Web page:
Janmashtami is a celebration to mark Lord Krishna’s birth. In Hindu mythology, Krishna is popular for his mischief, wisdom and valor, idolized and loved by all. But what does Krishna love the most? Maakhan (white butter) – so much that he wouldn’t shy away from even stealing it, all to reward himself with a handful of the divine food and earn the title of “maakhan chor”.
Amidst all the fear that revolves around this pure goodness, I now wonder, what if Krishna lived in 2020? Would he too be worried about the fat and cholesterol in white butter? And what about our kids? Are we stopping them too from enjoying this food of Gods only because we have been conditioned to believe that it is not as healthy?
I remember, as a child my Saturday evenings were dedicated to making fresh butter with amma. I would keep beating the cream for what seemed like hours till I got amma’s approval on its consistency. Once firm enough we would wash it in ice water and store it in a special glass bowl. This was enjoyed with as many meals as possible through the week.
White butter or cultured butter is freshly churned milk cream. The continuous churning gives maakhan a smooth consistency and makes it special in terms of molecular structure and gastronomical benefits.
Once a regular practice, it now seems like a forgotten art. White butter is gradually vanishing from our plates. The many misconceptions around maakhan have masked its true potential. It is one of the most misunderstood fats. White butter is nutritionally equipped with many special properties.
One such is the – Wulzen Wonder. Wulzen factor is a hormone like substance found in freshly churned butter. Chemically wulzen factor is actually a phytosterol called stigmasterol. It has the capacity to prevent joint stiffness and ensure that our bones store more calcium. Also known as the anti-stiffness factor, found in unpasteurized cream, it has the wonder power to reverse calcification of joints (common in osteoarthritis). Making white butter the best aid for joint mobility.
Then why do we fear it? Because it is an obstacle in fat loss? What if I told you that it is, in fact, an aid that helps in fat loss! Yes. Butter has lecithin which is essential for proper assimilation and metabolism of cholesterol and other fatty constituents in the body. The body is therefore able to use fat more efficiently and avoid its unwanted or excess storage. White butter is what makes you look stronger and leaner.
Lecithin is also significant to all cells of the central nervous system (CNS). It promotes neural activity and nerve function. It is commonly used treat memory disorders. Additionally, Maakhan supports optimal brain function. It is a unique water-in-oil emulsion which allows it to pass through layers of tissue which are otherwise impermeable, like the brain. It is thus the best transporter of nutrients to the brain.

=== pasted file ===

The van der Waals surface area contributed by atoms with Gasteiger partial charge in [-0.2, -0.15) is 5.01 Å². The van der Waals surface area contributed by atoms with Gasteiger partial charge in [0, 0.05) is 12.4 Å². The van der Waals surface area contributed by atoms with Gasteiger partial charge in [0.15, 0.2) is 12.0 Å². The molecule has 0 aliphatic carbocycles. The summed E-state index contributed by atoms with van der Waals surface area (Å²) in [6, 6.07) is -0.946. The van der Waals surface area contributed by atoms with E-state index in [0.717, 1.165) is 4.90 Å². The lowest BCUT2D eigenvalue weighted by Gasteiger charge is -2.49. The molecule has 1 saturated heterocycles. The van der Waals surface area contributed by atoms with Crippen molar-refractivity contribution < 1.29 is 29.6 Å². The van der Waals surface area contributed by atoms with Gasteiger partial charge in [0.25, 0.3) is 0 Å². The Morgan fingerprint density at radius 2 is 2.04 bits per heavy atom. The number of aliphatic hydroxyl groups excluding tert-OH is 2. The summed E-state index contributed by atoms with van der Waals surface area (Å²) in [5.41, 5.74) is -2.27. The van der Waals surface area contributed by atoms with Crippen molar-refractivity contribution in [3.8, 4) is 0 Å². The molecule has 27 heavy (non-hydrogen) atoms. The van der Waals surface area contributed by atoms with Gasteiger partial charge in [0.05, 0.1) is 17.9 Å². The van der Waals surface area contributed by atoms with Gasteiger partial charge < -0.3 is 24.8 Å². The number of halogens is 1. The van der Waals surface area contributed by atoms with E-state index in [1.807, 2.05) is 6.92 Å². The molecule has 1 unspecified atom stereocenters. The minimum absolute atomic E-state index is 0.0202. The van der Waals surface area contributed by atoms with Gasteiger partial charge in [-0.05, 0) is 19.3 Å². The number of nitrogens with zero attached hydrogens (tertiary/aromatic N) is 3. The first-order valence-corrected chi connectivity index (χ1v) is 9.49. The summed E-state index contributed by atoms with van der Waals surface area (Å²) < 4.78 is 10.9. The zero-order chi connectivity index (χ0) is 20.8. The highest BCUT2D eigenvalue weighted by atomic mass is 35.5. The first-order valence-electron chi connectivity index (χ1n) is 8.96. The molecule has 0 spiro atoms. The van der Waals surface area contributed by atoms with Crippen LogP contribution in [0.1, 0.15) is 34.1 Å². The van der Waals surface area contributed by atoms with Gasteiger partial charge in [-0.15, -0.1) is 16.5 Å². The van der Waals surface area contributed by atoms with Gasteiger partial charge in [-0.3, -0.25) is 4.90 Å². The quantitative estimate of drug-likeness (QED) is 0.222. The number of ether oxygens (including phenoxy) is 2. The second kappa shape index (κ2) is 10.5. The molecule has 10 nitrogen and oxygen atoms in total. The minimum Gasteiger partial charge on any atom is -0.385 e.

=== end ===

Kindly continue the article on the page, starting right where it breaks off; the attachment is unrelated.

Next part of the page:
White butter is a storehouse of all fat-soluble vitamins (A, E, D, K) and naturally retains calcium and phosphorous. All of these boost our immune system and provide strength to fight diseases. Vit A and E are powerful antioxidants which keep the body young and prevent sickness. Adequate Vitamin D levels make it easier for the body to load up and gain on Bone Mineral Density (BMD). BMD and fat composition in the body are inversely related. Meaning, better BMD = lower fat percentage. Vitamin K present in white butter has a major role in calcium regulation. It mobilizes calcium from blood stream to bones and teeth.
Furthermore, white butter improves the digestive process and diversity of the gut friendly bacteria. A perfect remedy to bloating, gas, frequent burping and acidity.
So, what’s the catch? Simple. For best of the above benefits, maakhan must be made at home. Buy desi cow milk or from local dairy to make sure it hasn’t gone through the process of homogenization and pasteurization. For safety – boil it before using. The next best option is to directly buy pure white butter from a small-scale local dairy.
Freshly churned white butter has been a part of many regional delicacies across India. Being a Punjabi, breakfast at home is incomplete without a dollop of maakhan. It is, to me, that one magic accompaniment that makes every meal more delicious. Melted on parantha, floating in lassi, added to sarso ka saag or had with makki ki roti it adds joy and character to every dish. Have you ever tried nankhatai made using white butter? It’s a melt-in-the-mouth treat to die for! Known as loni in Maharashtra it is enjoyed with bhakri or thalipeeth or amboli as nashta. In southern India, white butter is used to make festive laddoos, seedai and murukku. I’d love to know about preparations that are made with or paired with white butter at your home !
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